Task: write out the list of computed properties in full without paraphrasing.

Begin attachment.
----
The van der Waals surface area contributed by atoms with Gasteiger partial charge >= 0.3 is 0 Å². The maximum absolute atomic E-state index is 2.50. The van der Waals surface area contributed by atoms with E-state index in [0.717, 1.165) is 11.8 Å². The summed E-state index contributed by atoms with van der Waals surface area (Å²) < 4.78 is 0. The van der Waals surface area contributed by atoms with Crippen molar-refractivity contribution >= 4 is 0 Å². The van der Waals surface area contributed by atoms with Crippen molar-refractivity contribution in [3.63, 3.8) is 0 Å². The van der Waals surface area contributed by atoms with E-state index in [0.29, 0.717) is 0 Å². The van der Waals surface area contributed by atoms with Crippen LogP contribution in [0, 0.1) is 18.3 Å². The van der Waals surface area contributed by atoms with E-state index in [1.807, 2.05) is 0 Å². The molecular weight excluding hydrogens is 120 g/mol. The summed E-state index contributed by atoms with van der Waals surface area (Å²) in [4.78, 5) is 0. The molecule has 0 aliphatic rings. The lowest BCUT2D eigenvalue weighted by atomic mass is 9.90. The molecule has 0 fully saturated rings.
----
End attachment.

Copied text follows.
The van der Waals surface area contributed by atoms with Gasteiger partial charge >= 0.3 is 0 Å². The maximum absolute atomic E-state index is 2.50. The van der Waals surface area contributed by atoms with E-state index in [0.717, 1.165) is 11.8 Å². The summed E-state index contributed by atoms with van der Waals surface area (Å²) < 4.78 is 0. The van der Waals surface area contributed by atoms with Crippen molar-refractivity contribution >= 4 is 0 Å². The van der Waals surface area contributed by atoms with Crippen molar-refractivity contribution in [3.63, 3.8) is 0 Å². The van der Waals surface area contributed by atoms with E-state index in [0.29, 0.717) is 0 Å². The van der Waals surface area contributed by atoms with Crippen LogP contribution in [0, 0.1) is 18.3 Å². The van der Waals surface area contributed by atoms with E-state index in [1.807, 2.05) is 0 Å². The molecular weight excluding hydrogens is 120 g/mol. The summed E-state index contributed by atoms with van der Waals surface area (Å²) in [4.78, 5) is 0. The molecule has 0 aliphatic rings. The lowest BCUT2D eigenvalue weighted by atomic mass is 9.90. The molecule has 0 fully saturated rings.